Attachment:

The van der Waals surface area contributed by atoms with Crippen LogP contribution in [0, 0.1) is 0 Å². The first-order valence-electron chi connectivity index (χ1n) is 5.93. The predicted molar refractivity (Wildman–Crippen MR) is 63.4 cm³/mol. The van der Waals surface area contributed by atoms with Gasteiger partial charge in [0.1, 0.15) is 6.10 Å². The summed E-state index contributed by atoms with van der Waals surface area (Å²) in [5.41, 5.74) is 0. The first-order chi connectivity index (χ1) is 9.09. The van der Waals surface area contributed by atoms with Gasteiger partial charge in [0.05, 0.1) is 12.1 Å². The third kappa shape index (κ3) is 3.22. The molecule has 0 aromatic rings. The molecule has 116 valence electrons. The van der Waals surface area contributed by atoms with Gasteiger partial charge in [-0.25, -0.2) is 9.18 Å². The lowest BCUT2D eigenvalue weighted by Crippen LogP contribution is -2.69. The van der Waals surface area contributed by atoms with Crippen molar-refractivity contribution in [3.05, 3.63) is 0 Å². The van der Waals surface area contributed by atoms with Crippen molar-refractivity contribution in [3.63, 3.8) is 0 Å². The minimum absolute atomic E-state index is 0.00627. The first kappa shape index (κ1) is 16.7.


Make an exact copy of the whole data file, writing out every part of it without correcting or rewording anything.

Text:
The van der Waals surface area contributed by atoms with Crippen LogP contribution in [0, 0.1) is 0 Å². The first-order valence-electron chi connectivity index (χ1n) is 5.93. The predicted molar refractivity (Wildman–Crippen MR) is 63.4 cm³/mol. The van der Waals surface area contributed by atoms with Gasteiger partial charge in [0.1, 0.15) is 6.10 Å². The summed E-state index contributed by atoms with van der Waals surface area (Å²) in [5.41, 5.74) is 0. The first-order chi connectivity index (χ1) is 9.09. The van der Waals surface area contributed by atoms with Gasteiger partial charge in [0.05, 0.1) is 12.1 Å². The third kappa shape index (κ3) is 3.22. The molecule has 0 aromatic rings. The molecule has 116 valence electrons. The van der Waals surface area contributed by atoms with Gasteiger partial charge in [-0.25, -0.2) is 9.18 Å². The lowest BCUT2D eigenvalue weighted by Crippen LogP contribution is -2.69. The van der Waals surface area contributed by atoms with Crippen molar-refractivity contribution in [3.05, 3.63) is 0 Å². The van der Waals surface area contributed by atoms with Crippen molar-refractivity contribution in [3.63, 3.8) is 0 Å². The minimum absolute atomic E-state index is 0.00627. The first kappa shape index (κ1) is 16.7.